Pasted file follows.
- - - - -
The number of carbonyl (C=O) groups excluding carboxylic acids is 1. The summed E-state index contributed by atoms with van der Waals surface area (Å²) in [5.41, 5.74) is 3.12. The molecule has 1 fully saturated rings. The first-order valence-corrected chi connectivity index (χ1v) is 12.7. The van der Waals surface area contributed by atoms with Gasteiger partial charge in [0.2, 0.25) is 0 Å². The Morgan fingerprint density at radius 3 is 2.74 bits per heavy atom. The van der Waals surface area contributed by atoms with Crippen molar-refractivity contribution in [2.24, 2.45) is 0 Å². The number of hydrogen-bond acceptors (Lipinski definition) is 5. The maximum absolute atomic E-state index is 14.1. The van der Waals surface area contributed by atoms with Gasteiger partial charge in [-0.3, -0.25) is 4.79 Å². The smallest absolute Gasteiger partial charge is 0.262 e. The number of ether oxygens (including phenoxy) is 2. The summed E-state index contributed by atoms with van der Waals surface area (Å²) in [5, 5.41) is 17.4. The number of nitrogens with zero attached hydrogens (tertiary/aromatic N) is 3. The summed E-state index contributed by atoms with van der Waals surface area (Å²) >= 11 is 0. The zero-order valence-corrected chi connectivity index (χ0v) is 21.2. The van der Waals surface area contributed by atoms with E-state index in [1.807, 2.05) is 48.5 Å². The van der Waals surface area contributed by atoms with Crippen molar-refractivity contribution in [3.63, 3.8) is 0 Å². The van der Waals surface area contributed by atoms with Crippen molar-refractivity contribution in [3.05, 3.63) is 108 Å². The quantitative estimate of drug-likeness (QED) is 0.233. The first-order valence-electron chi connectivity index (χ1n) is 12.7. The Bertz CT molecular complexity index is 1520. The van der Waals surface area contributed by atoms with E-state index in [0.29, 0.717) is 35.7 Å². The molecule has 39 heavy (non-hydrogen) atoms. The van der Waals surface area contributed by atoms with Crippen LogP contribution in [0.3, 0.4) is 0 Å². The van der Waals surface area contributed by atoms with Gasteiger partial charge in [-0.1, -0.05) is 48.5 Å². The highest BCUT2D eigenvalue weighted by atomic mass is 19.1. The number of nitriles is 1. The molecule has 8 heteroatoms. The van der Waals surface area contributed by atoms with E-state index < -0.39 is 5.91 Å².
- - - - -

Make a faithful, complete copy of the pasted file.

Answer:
The number of carbonyl (C=O) groups excluding carboxylic acids is 1. The summed E-state index contributed by atoms with van der Waals surface area (Å²) in [5.41, 5.74) is 3.12. The molecule has 1 fully saturated rings. The first-order valence-corrected chi connectivity index (χ1v) is 12.7. The van der Waals surface area contributed by atoms with Gasteiger partial charge in [0.2, 0.25) is 0 Å². The Morgan fingerprint density at radius 3 is 2.74 bits per heavy atom. The van der Waals surface area contributed by atoms with Crippen molar-refractivity contribution in [2.24, 2.45) is 0 Å². The number of hydrogen-bond acceptors (Lipinski definition) is 5. The maximum absolute atomic E-state index is 14.1. The van der Waals surface area contributed by atoms with Gasteiger partial charge in [-0.3, -0.25) is 4.79 Å². The smallest absolute Gasteiger partial charge is 0.262 e. The number of ether oxygens (including phenoxy) is 2. The summed E-state index contributed by atoms with van der Waals surface area (Å²) in [5, 5.41) is 17.4. The number of nitrogens with zero attached hydrogens (tertiary/aromatic N) is 3. The summed E-state index contributed by atoms with van der Waals surface area (Å²) >= 11 is 0. The zero-order valence-corrected chi connectivity index (χ0v) is 21.2. The van der Waals surface area contributed by atoms with E-state index in [1.807, 2.05) is 48.5 Å². The van der Waals surface area contributed by atoms with Crippen molar-refractivity contribution in [3.63, 3.8) is 0 Å². The van der Waals surface area contributed by atoms with Crippen molar-refractivity contribution in [3.05, 3.63) is 108 Å². The quantitative estimate of drug-likeness (QED) is 0.233. The first-order valence-electron chi connectivity index (χ1n) is 12.7. The Bertz CT molecular complexity index is 1520. The van der Waals surface area contributed by atoms with E-state index in [0.29, 0.717) is 35.7 Å². The molecule has 39 heavy (non-hydrogen) atoms. The van der Waals surface area contributed by atoms with Crippen LogP contribution in [0.3, 0.4) is 0 Å². The van der Waals surface area contributed by atoms with Gasteiger partial charge in [-0.1, -0.05) is 48.5 Å². The highest BCUT2D eigenvalue weighted by atomic mass is 19.1. The number of nitriles is 1. The molecule has 8 heteroatoms. The van der Waals surface area contributed by atoms with E-state index < -0.39 is 5.91 Å².